I’m back after an extended blog holiday. Things have been relentless busy and I’ve been pretty knackered. Probably due to the fact that I am 16 weeks pregnant with baby number two!

Who knew time would go so quickly second time around?! I cannot explain how exhausted I felt for the first trimester this time around. It’s been really hard work. First time around I usually fell asleep on the couch when I got in from work. I slept in at the weekends and generally had a lot of time for lounging and snoozing. Not so this time! It’s all go with a toddler AND working. Weekends of course are busy and an early night is frequently planned but rarely carried out. But I am now feeling so much better; the difference in the second trimester is tangible.

I didn’t particularly enjoy being pregnant the first time around. I felt uncomfortable and large and all that. But your body has a funny way of making you forget all that and before you know it you’re thinking about baby number two and how lovely it would be to be pregnant again. And in fact this time around I am enjoying it much more, so far anyway. It’s true that you start to show a lot quicker this time. Although my belly is only 50% baby, the other half is gluttony. So much for my promises not to eat everything around me second time around. It’s not all consuming this time around either – no asking in restaurants if the mayonnaise is home made, no boiling eggs to bullet consistency, no constant googling of pregnancy related material.

I have felt an almost permanent sense of guilt though. The toddler has no idea what is coming and our bond is so close that I feel like I am betraying her somehow. To her she is the centre of our universe and in reality she is probably right. How can she cope with another baby to contend with? How can I explain it to her? And how can I love another baby as much as I love her? I now feel sorry for both of them; there is no way the newbie is going to receive half the service the toddler has gotten. And standards the toddler has become accustomed to will surely drop. I have to remind myself that in time she’ll be glad she has a sibling, I can’t imagine my life without my brothers. Although looking around me I can see it could take quite a long time for her to appreciate the new addition.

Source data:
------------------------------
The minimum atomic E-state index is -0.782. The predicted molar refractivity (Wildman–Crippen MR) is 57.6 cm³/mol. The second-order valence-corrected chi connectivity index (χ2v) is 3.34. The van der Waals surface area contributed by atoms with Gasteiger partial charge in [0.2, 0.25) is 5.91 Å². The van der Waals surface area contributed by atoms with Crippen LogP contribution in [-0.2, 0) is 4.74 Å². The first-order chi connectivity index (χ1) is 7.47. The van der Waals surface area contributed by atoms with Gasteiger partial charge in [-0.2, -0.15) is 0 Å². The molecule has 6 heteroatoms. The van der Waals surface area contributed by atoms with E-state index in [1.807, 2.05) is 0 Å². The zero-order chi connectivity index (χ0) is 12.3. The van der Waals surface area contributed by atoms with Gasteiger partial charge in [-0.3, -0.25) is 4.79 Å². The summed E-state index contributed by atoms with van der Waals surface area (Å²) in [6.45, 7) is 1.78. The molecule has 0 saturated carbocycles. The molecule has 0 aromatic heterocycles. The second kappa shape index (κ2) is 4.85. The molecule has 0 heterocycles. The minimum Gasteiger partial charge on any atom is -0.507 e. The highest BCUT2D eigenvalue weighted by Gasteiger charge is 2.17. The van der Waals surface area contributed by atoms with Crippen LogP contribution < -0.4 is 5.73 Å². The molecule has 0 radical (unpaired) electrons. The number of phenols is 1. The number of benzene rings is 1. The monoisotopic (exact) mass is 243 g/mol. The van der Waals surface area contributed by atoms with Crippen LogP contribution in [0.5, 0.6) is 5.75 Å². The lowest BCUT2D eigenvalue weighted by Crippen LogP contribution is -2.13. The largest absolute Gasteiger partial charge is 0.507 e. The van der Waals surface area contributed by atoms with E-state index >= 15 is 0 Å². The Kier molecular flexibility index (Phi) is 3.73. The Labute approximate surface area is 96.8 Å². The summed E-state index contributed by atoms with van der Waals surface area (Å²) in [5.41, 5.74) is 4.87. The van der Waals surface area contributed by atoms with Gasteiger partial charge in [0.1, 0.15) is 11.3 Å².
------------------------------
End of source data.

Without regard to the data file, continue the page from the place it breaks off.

There are so many positives to the second baby too though; I don’t have that sense of anxiety that everything is about to change this time around. I don’t worry about whether I am making the right decision. I don’t panic about the loss of my social life, I lost that ages ago. I don’t’ worry about all the stuff we need. I don’t have any illusions about getting really fit during my maternity leave.

I now also know that everything is temporary, every stage lasts a matter of weeks, although it may feel like months at the time. I know that they will sleep eventually, as will I. I know they will eat vegetables eventually, although they may have to be invisible to the naked eye. I know that one day they’ll crawl, shortly after they’ll walk and talk and all too soon they’ll be walking away from me and making their own way. And I know that you have to relish every moment you can, even the bad ones.

I’ve learned that there are so many people in the world who would give up everything for one more cuddle with their child. There are people in the world who have waited their whole life to hold a baby that never came. And now when my baby wakes in the middle of the night and calls for me I sit and I hold her for as long as it takes, I’ve learned that being able to do that is a privilege. And I know that when the newbie arrives I’ll do the same; and I’ll find a way to hold them both.